>> challenge conservative/oppressive discourses about education and
>> other matters in ways that are not as likely to be marginalized
>> as many left rhetorical strategies have become in many places
>> and for many audiences.
>> One strategy might be to see what the core values and discourses
>> of those to whom our opponents appeal might say that is more to
>> our way of thinking. For example, what Christian discourse may
>> say that is in favor of critical thinking, or against the
>> priority of decontextualized learning, or just against the
>> "gospel of prosperity" (which, if you haven't seen recent news
>> interest in this is an explicit movement in fundamentalist US
>> christianity that says God wants you to get rich).
>> In doing so, however, we tread the slippery slope. Historically
>> the Anglo-Saxon left has been rather purist, and its internal
>> squabbles have mainly been over who is more perfectly
>> marxist/democratic/etc. Leaving not much room to develop
>> discourses that overlap or penetrate those of the non-left
>> majority (who in the US are also mostly non-right). Something
>> different happened in Latin America, where a fusion of Catholic
>> populism and left communitarianism did a much better job of
>> appealing to both rural populations and university intellectuals
>> (Freire as a case in point, but he is part of a much larger
>> discourse tradition). As I recall a few popes have actually
>> condemned Latin American bishops for being too leftist. So they
>> must have been getting something right. :-)
>> Nonetheless, the fear is that we might lend credibility to
>> oppressive discourses by speaking partly within their discursive
>> worlds. That is probably a justifiable concern, given Bakhtin's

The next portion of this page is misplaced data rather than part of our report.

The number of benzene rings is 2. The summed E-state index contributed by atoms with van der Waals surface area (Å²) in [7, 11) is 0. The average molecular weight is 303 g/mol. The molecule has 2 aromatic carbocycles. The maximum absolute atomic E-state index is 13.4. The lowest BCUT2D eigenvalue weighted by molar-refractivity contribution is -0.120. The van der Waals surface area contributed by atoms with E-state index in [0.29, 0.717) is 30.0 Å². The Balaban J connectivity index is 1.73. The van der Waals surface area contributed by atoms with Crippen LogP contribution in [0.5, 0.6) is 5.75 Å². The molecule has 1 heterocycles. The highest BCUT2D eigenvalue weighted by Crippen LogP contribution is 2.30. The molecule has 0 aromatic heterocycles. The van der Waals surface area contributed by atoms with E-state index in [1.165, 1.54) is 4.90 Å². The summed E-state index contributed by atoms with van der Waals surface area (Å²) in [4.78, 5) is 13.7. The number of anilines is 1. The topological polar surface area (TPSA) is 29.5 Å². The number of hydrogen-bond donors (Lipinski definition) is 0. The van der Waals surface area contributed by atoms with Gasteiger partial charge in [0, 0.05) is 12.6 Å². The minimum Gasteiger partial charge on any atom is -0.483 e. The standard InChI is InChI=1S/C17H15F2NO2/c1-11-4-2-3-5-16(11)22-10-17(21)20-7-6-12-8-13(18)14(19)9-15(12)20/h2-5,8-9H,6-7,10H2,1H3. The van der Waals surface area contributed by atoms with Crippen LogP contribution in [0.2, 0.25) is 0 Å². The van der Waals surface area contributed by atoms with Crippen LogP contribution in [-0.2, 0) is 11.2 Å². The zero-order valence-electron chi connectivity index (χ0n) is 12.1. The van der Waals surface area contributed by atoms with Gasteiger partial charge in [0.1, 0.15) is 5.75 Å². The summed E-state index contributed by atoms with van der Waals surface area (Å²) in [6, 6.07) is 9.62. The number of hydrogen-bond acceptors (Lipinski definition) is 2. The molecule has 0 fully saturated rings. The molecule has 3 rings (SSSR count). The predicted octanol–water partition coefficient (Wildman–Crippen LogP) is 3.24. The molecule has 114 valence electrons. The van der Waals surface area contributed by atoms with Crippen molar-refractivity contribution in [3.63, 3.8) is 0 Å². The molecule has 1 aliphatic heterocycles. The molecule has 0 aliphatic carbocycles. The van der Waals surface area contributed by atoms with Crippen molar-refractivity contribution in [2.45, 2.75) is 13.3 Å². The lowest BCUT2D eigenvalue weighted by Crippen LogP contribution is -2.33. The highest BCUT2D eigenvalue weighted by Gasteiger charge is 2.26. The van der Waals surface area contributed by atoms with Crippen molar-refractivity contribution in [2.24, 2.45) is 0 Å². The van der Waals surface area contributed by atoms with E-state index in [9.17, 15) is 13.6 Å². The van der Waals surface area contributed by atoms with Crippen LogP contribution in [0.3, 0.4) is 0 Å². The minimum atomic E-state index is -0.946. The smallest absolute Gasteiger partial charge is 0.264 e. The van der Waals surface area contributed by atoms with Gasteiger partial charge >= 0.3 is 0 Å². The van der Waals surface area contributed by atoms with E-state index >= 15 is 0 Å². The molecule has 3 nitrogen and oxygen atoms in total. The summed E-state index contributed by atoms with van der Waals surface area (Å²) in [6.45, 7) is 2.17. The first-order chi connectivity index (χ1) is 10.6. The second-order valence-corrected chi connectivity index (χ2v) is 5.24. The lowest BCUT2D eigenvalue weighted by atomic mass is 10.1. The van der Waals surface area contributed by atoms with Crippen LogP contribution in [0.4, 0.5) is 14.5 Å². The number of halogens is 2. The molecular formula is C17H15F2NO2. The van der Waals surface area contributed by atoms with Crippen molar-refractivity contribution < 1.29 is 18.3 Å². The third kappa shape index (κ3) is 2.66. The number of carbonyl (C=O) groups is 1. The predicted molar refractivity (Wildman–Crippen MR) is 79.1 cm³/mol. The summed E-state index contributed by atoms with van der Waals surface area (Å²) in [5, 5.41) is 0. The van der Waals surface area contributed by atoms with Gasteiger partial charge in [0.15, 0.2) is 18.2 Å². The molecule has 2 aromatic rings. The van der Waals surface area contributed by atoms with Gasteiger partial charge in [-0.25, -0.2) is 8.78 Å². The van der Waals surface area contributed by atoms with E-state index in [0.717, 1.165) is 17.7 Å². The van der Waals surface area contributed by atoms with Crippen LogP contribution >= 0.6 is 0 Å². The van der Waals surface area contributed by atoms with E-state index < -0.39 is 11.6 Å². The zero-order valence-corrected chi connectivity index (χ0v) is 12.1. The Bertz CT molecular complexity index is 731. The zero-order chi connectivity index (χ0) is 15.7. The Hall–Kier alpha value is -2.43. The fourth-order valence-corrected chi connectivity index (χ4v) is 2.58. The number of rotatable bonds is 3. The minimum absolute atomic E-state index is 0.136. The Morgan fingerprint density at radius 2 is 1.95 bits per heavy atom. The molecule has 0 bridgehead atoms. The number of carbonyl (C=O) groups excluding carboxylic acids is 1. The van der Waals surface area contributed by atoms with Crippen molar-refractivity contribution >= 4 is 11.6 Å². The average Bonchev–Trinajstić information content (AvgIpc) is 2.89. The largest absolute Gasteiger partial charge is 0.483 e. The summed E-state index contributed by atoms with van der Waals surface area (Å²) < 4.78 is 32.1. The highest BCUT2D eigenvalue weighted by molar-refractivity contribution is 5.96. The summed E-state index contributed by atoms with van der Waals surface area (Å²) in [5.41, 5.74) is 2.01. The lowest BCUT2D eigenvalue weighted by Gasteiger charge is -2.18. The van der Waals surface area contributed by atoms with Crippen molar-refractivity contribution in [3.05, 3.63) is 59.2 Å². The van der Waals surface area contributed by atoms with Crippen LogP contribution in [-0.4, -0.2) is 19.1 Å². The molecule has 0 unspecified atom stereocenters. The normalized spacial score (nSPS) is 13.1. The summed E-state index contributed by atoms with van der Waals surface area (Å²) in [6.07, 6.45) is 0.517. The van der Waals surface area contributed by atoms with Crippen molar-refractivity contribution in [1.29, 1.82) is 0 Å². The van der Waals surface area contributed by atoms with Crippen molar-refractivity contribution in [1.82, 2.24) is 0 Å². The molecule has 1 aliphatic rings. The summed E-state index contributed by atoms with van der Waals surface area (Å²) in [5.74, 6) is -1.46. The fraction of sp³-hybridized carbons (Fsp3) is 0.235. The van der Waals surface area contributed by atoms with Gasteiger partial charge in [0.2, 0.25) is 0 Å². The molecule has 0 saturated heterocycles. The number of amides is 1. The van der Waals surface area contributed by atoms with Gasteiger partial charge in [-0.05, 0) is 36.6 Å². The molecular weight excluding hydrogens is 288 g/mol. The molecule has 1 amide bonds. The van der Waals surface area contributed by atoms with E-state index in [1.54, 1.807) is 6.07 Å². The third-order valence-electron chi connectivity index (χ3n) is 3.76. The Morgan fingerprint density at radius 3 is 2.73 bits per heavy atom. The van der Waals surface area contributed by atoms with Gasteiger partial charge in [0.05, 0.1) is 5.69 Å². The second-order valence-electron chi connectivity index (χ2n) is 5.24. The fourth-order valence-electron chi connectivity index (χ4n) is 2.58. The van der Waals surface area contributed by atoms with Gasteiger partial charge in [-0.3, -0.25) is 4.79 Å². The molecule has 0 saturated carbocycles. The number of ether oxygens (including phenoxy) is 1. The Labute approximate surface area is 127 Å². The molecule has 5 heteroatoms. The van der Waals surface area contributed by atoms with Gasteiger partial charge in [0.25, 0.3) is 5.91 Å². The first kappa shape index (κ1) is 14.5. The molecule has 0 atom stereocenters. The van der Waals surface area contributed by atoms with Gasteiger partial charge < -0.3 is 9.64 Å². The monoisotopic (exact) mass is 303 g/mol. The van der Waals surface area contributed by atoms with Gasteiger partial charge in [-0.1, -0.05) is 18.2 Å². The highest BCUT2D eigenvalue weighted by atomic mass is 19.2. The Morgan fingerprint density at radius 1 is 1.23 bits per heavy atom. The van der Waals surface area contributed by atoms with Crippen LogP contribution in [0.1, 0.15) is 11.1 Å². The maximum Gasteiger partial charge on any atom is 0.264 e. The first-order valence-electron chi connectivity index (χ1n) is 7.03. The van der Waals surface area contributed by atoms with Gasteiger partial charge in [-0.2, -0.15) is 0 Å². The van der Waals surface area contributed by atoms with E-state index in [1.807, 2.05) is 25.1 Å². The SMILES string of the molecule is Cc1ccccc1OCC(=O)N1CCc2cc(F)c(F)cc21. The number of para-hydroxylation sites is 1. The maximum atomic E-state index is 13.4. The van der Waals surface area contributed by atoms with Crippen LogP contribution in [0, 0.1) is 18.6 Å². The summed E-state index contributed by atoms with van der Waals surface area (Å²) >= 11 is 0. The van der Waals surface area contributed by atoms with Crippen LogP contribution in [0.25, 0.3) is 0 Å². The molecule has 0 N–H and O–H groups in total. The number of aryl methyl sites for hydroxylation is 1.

>> close linkage in the notion of heteroglossia (diversity of
>> discursive worlds, or "social voices") of ways of describing the
>> world and ways of valuing it. But to my mind communication is
>> not about conversion, nor indeed even about being right. It is
>> about establishing new cross-difference discourses that produce
>> surprising ideas and values. I have always thought that there
>> was rather too much missionary spirit in leftist discourse, that
>> it remained uncomfortably close to christian messianic and
>> evangelical models. The problem with this being that it assumes
>> an end to history, that answers are known, and so there is no
>> real incentive for a dialogue in which one is open to learn with
>> one's interlocutors.
>> So, yes, there is risk, but there is also much to gain.
>> BTW, is there a good history of "critical thinking"? someone
>> must believe it was invented in the Englightenment, or in the
>> Renaissance, or by the 400 BC Greeks, by the Jews (when?), by
>> the Chinese (when?). If we are going to claim that Jesus or
>> Buddha exemplified critical thinking, are we also going to
>> believe it's true?
>> Jay Lemke
>> Professor (Adjunct, 2009-2010)
>> Educational Studies
>> University of Michigan
>> Ann Arbor, MI 48109
>> Visiting Scholar
>> Laboratory for Comparative Human Communication
>> University of California -- San Diego
>> La Jolla, CA
>> USA 92093